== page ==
Mercury Week: Audio (Part II in a Series)

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Date: Monday, February 1st, 1999, 00:00
Category: Archive

For today’s installment of Mercury Week we are going to take a look under the hood at the audio system in the new PowerBook G4. Obviously nothing is final until the production model specifications are announced at Macworld Expo SF 2001 [09-12 January 2001].


PowerBooks have always been cursed with poor audio performance, but it isn’t something that you can fault the machine for – it simply boils down to physics. The PowerBook cabinet is already cramped and small – it can barely fit the pair of three quarter inch round speakers that sit above the keyboard now. Imagine shaving one-half inch from the thickness and about 2 pounds of weight from the new design. Now that is an engineering challenge.

Audio is an important direction for Apple and lots of information on the company’s engineering priorities can be gleaned from the Worldwide Developers Conference that happens each May in beautiful San Jose. This year’s WWDC was no exception, and if you were attentive you probably noticed an emphasis on audio at the show.

Apple is re-committed to establishing the Mac as the king of the multimedia hill. With the battle long over in business and education losing ground each day, Apple has to focus on its last remaining strongholds and establish itself as the leader in these areas. One large remaining Mac fortress is multimedia and content creation.

At this spring’s WWDC standards such as Dolby 5.1 and peripherals such as Creative Labs’ Sound Blaster were big topics with several mentions in Phil Shiller’s hardware directions presentation and some conference sessions devoted exclusively to audio. Take from it what you will, but if history is any guide a trip to WWDC is analagous to looking into Apple’s crystal ball.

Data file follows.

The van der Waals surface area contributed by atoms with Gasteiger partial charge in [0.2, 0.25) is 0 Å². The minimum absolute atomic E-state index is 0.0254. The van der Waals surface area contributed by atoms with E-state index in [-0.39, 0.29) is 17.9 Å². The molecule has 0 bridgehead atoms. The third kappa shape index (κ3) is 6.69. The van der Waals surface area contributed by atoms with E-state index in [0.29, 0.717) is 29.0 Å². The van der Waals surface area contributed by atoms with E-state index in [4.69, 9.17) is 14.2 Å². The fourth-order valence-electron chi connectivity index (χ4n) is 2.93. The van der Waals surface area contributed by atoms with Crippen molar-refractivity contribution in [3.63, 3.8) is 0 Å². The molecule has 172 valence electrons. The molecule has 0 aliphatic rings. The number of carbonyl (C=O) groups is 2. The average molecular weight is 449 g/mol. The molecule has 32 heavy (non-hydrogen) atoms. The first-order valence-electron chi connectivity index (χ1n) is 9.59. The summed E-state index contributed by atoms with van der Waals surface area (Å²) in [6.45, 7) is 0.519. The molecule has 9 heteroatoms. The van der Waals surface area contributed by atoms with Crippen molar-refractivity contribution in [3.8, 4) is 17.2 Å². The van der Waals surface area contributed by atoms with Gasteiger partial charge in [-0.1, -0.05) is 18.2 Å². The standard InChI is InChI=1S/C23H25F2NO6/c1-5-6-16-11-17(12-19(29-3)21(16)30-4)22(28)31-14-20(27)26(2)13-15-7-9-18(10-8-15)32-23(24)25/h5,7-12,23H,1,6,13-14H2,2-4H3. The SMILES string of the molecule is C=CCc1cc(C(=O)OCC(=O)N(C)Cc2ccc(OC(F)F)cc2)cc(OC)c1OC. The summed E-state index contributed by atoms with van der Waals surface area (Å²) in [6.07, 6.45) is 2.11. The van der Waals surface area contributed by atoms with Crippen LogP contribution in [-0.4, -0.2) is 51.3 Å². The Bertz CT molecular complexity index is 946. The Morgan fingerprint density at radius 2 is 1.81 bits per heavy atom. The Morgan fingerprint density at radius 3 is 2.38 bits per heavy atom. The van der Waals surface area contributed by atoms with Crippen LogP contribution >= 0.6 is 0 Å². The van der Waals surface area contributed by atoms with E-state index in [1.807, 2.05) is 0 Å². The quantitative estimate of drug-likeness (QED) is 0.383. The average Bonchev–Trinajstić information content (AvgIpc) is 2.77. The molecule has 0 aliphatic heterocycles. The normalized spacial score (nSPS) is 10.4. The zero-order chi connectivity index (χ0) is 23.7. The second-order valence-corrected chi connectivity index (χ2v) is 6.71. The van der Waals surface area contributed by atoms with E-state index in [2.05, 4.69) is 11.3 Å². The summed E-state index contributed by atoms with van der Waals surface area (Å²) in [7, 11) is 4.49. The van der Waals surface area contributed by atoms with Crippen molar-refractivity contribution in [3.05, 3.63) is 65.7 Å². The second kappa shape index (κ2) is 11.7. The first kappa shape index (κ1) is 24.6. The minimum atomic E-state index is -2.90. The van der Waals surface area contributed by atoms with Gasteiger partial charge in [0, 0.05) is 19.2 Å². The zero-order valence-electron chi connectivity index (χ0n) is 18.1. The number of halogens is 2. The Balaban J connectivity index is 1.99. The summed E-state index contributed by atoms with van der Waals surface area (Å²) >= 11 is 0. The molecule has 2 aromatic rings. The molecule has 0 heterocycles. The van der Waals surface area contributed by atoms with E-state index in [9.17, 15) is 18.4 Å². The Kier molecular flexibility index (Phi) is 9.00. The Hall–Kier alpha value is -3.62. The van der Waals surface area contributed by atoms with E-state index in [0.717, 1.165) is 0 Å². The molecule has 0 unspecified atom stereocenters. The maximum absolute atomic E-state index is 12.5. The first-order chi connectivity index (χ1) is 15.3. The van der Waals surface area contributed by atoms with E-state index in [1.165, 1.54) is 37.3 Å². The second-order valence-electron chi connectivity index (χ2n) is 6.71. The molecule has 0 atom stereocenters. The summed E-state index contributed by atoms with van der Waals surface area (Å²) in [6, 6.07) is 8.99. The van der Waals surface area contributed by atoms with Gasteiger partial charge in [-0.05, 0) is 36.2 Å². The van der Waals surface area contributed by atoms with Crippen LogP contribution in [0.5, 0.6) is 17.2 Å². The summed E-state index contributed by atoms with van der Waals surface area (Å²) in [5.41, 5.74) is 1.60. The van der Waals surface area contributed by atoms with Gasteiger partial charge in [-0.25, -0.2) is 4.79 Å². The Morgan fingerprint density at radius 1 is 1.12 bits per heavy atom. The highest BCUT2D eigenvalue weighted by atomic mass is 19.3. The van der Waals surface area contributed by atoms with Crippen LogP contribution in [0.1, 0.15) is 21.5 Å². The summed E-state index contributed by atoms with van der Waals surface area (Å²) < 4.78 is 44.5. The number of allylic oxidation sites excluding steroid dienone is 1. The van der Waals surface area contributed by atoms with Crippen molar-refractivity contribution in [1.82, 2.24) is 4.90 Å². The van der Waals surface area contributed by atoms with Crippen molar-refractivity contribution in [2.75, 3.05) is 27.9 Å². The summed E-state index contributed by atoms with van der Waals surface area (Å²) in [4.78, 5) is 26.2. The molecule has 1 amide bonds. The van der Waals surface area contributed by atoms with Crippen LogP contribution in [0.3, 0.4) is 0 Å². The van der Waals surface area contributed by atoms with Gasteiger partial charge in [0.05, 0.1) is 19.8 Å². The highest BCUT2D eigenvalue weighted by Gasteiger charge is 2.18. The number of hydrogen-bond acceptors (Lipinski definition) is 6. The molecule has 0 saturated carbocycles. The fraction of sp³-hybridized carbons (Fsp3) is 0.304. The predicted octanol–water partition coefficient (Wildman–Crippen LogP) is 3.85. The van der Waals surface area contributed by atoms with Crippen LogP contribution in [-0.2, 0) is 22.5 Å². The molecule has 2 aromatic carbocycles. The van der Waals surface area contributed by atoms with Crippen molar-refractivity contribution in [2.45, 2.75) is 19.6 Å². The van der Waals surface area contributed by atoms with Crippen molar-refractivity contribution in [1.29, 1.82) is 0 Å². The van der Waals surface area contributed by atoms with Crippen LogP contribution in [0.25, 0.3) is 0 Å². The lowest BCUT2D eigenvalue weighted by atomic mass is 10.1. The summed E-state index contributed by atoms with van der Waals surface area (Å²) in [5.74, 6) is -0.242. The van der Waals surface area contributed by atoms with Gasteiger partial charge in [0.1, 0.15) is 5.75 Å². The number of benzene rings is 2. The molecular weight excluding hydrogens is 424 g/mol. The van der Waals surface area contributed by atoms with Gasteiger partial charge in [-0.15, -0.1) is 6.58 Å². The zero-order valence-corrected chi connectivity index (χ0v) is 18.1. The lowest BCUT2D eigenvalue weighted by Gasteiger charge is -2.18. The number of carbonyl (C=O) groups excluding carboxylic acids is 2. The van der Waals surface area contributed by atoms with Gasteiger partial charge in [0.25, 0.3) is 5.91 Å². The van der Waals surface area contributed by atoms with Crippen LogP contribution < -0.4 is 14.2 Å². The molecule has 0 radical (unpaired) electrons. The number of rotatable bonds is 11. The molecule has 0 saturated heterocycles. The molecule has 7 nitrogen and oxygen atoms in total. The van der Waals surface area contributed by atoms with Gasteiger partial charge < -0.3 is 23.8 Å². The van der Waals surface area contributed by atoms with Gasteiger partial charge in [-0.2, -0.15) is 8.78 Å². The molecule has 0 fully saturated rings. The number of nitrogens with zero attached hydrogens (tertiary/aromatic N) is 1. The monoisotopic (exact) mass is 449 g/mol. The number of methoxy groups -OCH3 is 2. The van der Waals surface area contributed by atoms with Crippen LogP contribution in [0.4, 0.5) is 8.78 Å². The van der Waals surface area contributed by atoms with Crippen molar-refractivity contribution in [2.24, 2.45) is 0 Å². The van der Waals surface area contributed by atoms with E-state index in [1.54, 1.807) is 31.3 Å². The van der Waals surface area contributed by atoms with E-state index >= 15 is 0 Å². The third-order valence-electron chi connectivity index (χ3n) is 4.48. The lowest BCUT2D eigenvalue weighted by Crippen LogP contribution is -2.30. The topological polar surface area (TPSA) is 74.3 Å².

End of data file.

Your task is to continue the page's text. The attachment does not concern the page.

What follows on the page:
That said, Mercury will ship with an entirely new audio system that is compatible with the Dolby 5.1 standard. Rumors elsewhere have suggested that Apple is working closely with Creative Labs on a SoundBlaster implementation for desktop Macs but we have not been able to confirm that Creative has their paws in the Mercury project.

What we do know is that the new speakers in Mercury are a significant improvement over the tinny sounding models in the current Pismo model and that they are being handmade so that there is enough on hand for launch. The two stereo speakers “got it goin’ on, but lack depth” according to one source, but what did you expect? It’s still a portable.

The big surprise with audio will be Apple’s removal of the eigth-inch (mini jack) audio input port present on almost every PowerBook – ala iBook. The company took a lot of heat for this omission when iBook was released but responded by saying that audio-in could always be done via USB. Apparantly it isn’t a matter of cost savings (how much could the little connector cost?) but rather an opportunity for third party developers to make more USB and FireWire products with a “Macintosh compatible” on the box.

One good thing: if you are like most users you use the audio output port (for headphones, speakers) on a daily basis whereas you probably use the audio input port (for audio capture, ViaVoice, etc.) far less. There was a point where Apple was toying with the idea of removing both the audio input AND output mini jacks, but they appear to have decided to keep the output port for Mercury.

Tomorrow on Mercury Week: The Display

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